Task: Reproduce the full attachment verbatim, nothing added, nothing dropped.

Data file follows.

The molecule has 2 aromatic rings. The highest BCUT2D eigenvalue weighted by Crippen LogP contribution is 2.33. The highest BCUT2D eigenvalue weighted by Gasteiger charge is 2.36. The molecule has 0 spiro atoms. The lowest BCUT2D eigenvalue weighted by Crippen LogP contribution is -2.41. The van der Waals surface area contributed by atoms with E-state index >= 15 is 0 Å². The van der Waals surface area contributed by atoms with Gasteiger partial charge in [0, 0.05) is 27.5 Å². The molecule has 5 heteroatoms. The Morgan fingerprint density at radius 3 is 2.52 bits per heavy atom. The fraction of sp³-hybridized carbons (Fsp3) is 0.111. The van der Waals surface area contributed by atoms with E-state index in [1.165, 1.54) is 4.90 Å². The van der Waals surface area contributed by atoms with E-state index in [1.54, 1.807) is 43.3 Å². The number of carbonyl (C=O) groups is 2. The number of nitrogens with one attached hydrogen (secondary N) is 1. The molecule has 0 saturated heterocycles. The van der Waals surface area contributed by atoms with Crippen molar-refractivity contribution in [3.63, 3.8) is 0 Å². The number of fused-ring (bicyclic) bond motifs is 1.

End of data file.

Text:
The molecule has 2 aromatic rings. The highest BCUT2D eigenvalue weighted by Crippen LogP contribution is 2.33. The highest BCUT2D eigenvalue weighted by Gasteiger charge is 2.36. The molecule has 0 spiro atoms. The lowest BCUT2D eigenvalue weighted by Crippen LogP contribution is -2.41. The van der Waals surface area contributed by atoms with E-state index >= 15 is 0 Å². The van der Waals surface area contributed by atoms with Gasteiger partial charge in [0, 0.05) is 27.5 Å². The molecule has 5 heteroatoms. The Morgan fingerprint density at radius 3 is 2.52 bits per heavy atom. The fraction of sp³-hybridized carbons (Fsp3) is 0.111. The van der Waals surface area contributed by atoms with E-state index in [1.165, 1.54) is 4.90 Å². The van der Waals surface area contributed by atoms with E-state index in [1.54, 1.807) is 43.3 Å². The number of carbonyl (C=O) groups is 2. The number of nitrogens with one attached hydrogen (secondary N) is 1. The molecule has 0 saturated heterocycles. The van der Waals surface area contributed by atoms with Crippen molar-refractivity contribution in [3.63, 3.8) is 0 Å². The number of fused-ring (bicyclic) bond motifs is 1.